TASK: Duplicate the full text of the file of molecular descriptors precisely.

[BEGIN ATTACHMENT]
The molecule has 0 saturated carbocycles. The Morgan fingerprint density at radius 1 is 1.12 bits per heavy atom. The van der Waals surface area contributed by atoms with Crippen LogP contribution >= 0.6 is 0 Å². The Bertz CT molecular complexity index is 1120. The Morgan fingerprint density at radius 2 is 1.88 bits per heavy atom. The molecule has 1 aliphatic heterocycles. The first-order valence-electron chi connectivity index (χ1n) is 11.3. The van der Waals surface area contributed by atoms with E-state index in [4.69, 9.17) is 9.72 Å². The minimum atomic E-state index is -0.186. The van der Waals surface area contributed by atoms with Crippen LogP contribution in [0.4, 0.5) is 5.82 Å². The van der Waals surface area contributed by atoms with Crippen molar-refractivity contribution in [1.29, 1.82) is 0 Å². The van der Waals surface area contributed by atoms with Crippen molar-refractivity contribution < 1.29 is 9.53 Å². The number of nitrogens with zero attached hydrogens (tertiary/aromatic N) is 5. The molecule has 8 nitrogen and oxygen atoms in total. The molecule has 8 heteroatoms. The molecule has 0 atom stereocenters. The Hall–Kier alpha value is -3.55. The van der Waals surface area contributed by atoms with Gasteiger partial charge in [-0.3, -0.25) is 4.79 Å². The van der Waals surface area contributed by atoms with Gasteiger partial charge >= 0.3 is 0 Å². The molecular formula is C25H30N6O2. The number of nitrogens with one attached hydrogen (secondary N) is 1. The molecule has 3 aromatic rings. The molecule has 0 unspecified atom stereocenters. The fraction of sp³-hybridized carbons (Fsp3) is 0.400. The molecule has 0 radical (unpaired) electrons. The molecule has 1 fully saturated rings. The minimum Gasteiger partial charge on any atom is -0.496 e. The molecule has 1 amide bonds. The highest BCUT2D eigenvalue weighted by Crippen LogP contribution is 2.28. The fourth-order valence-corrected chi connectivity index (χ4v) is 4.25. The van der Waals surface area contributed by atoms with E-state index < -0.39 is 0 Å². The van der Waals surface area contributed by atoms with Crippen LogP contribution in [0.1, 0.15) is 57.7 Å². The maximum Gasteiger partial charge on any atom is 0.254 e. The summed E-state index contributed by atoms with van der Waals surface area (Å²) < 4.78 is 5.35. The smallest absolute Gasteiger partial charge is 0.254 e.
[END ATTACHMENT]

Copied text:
The molecule has 0 saturated carbocycles. The Morgan fingerprint density at radius 1 is 1.12 bits per heavy atom. The van der Waals surface area contributed by atoms with Crippen LogP contribution >= 0.6 is 0 Å². The Bertz CT molecular complexity index is 1120. The Morgan fingerprint density at radius 2 is 1.88 bits per heavy atom. The molecule has 1 aliphatic heterocycles. The first-order valence-electron chi connectivity index (χ1n) is 11.3. The van der Waals surface area contributed by atoms with E-state index in [4.69, 9.17) is 9.72 Å². The minimum atomic E-state index is -0.186. The van der Waals surface area contributed by atoms with Crippen LogP contribution in [0.4, 0.5) is 5.82 Å². The van der Waals surface area contributed by atoms with Crippen molar-refractivity contribution in [1.29, 1.82) is 0 Å². The van der Waals surface area contributed by atoms with Crippen molar-refractivity contribution < 1.29 is 9.53 Å². The number of nitrogens with zero attached hydrogens (tertiary/aromatic N) is 5. The molecule has 8 nitrogen and oxygen atoms in total. The molecule has 8 heteroatoms. The molecule has 0 atom stereocenters. The Hall–Kier alpha value is -3.55. The van der Waals surface area contributed by atoms with Gasteiger partial charge in [-0.3, -0.25) is 4.79 Å². The van der Waals surface area contributed by atoms with Gasteiger partial charge >= 0.3 is 0 Å². The molecular formula is C25H30N6O2. The number of nitrogens with one attached hydrogen (secondary N) is 1. The molecule has 3 aromatic rings. The molecule has 0 unspecified atom stereocenters. The fraction of sp³-hybridized carbons (Fsp3) is 0.400. The molecule has 0 radical (unpaired) electrons. The molecule has 1 fully saturated rings. The minimum Gasteiger partial charge on any atom is -0.496 e. The molecule has 1 amide bonds. The highest BCUT2D eigenvalue weighted by Crippen LogP contribution is 2.28. The fourth-order valence-corrected chi connectivity index (χ4v) is 4.25. The van der Waals surface area contributed by atoms with E-state index < -0.39 is 0 Å². The van der Waals surface area contributed by atoms with Crippen LogP contribution in [0.1, 0.15) is 57.7 Å². The maximum Gasteiger partial charge on any atom is 0.254 e. The summed E-state index contributed by atoms with van der Waals surface area (Å²) < 4.78 is 5.35. The smallest absolute Gasteiger partial charge is 0.254 e.